There is also a farmers market held weekly during the warm months in the Waun-A-Bowl parking lot. Other events include car shows, athletic tournaments, fun runs, and concerts in the park with food carts.
In order to continue to enhance the quality of life for the people of Waunakee, Schaaf said it's important for the community to offer unique activities and bring in good businesses that can provide jobs and keep people engaged locally.
The recession was a "very sad and uncertain time" for the community when several downtown businesses closed, Schaaf said. The Koltes Lumber Co. building sat empty for several years before Hovde Properties came in to turn this prime site by the railroad tracks into a retail and office complex. The original brick was preserved when the building was redeveloped for the Village Crossing mixed-use project, now featuring Lone Girl Brewing Company with its popular rooftop seating.
Waunakee's Main Street, which doubles as State Highways 19 and 113, was restructured and resurfaced by the DOT in 2014. The village decided to take advantage of that moment and make additional improvements, Schmidt said. The project included new street surface, roundabout, pedestrian crossings, and utility line improvements, as well as decorative street lights, banners, benches, trash receptacles, and planters. "With that project and the return of local economy post-recession we saw sparked interest in redevelopment projects, which were components of Waunakee's economic plan and comprehensive plan," Schmidt said.
"In the last few years we've really started to see a good uptick of revitalization," Schaaf said, including redoing the downtown streetscape, redeveloping older buildings, and adding more retail boutique and niche businesses along Main Street and Century Avenue to some of its mainstays, such as Mill House Quilts, Waunakee Furniture ETC, and the Village Meat Market.
That's made Waunakee even more attractive for people and businesses to relocate here and establish itself as a destination. "A few anchor businesses feed off each other and give people a reason to come and have more than one place to visit," Schaaf said.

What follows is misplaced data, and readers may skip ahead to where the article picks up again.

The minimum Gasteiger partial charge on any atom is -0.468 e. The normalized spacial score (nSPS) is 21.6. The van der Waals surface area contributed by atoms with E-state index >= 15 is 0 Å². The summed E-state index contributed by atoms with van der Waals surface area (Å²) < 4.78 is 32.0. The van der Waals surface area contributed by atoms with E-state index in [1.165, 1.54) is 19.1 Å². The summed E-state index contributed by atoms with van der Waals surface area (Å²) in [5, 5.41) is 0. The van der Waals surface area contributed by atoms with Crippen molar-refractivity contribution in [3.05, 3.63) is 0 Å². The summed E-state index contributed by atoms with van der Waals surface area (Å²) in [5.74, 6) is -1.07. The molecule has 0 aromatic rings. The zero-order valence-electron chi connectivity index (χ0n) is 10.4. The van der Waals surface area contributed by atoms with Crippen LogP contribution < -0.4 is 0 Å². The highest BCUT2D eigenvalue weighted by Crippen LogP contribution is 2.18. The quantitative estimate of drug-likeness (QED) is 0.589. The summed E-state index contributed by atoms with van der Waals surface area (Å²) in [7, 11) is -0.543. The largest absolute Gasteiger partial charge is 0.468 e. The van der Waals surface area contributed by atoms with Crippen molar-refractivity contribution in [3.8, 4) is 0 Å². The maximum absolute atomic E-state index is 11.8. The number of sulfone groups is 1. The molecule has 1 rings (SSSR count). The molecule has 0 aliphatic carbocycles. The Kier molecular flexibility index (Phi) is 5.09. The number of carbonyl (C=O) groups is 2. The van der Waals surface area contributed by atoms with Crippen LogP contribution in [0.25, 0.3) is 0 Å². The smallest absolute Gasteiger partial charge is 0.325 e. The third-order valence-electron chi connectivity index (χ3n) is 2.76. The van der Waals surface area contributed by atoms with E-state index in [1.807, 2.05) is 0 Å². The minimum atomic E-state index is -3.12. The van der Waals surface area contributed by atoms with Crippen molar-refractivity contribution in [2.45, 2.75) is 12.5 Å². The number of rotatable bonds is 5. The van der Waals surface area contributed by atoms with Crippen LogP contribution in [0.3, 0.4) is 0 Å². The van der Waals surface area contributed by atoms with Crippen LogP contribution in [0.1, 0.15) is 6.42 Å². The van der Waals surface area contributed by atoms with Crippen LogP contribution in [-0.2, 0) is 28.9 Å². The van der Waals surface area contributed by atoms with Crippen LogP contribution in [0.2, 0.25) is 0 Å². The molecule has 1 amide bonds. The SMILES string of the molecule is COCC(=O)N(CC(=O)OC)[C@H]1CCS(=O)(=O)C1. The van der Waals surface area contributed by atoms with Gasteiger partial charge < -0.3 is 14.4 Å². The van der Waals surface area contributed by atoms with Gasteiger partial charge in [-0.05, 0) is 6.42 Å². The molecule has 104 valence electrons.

Schmidt said he's seeing a microsurge of local tourism economy. Some of the other popular establishments aside from Lone Girl in the area include Octopi Brewing, Parched Eagle Brewpub, and Drumlin Ridge Winery.
And while a second, larger grocery store is on the horizon, the village is committed to its "big box" zoning code ordinance -- especially because Middleton and Sun Prairie's large developments are just a 15 minute drive away.
Schaaf said the business park is booming on the village's east side, featuring Nord Gear Corporation, Scientific Protein Laboratories, Suttle-Straus (printer and marketing services), Uniek (home goods producers), and BrightStar (senior living).
From nearly 9,000 people in 2010, the population of Waunakee has grown to nearly 14,000 in the last decade, adding to the commercial interest. "We're seeing a local economy that can support more businesses," Schmidt said.
"We've seen a lot of growth, with both millennials and on the flip side a lot of older people moving back to be with their kids and grandkids," Schaaf said.
New home permits have been hovering around 100 for the last few years, "which is a decent pace and fits our ability to provide services really well," Schmidt said.
Residents who bought starter homes are now growing their household and either building new homes or moving into another home in Waunakee. "Some of these movements have opened up other homes in the marketplace to first-time home buyers," Schmidt said. And new apartment complexes are being built to accommodate folks who prefer renting over buying.
Historically Waunakee was an agricultural community and it remains surrounded and enriched by farmland, and Schmidt hopes the village "retains a piece of that character" and "rural feel" even though it's connected regionally. He said this growth is thoughtful and comprehensive, takes care of surface water and preserving green space, and adds parks and trail connections. "The new neighborhoods are not sprawling developments, which I think is very respectful to the heritage around us," he said.
Schmidt said the village expects Waunakee to continue to be a popular location for residents to "lay deep roots and settle in" and love it even more as the years go by.
For more information about housing in the area, check out our Waunakee guide and contact us today!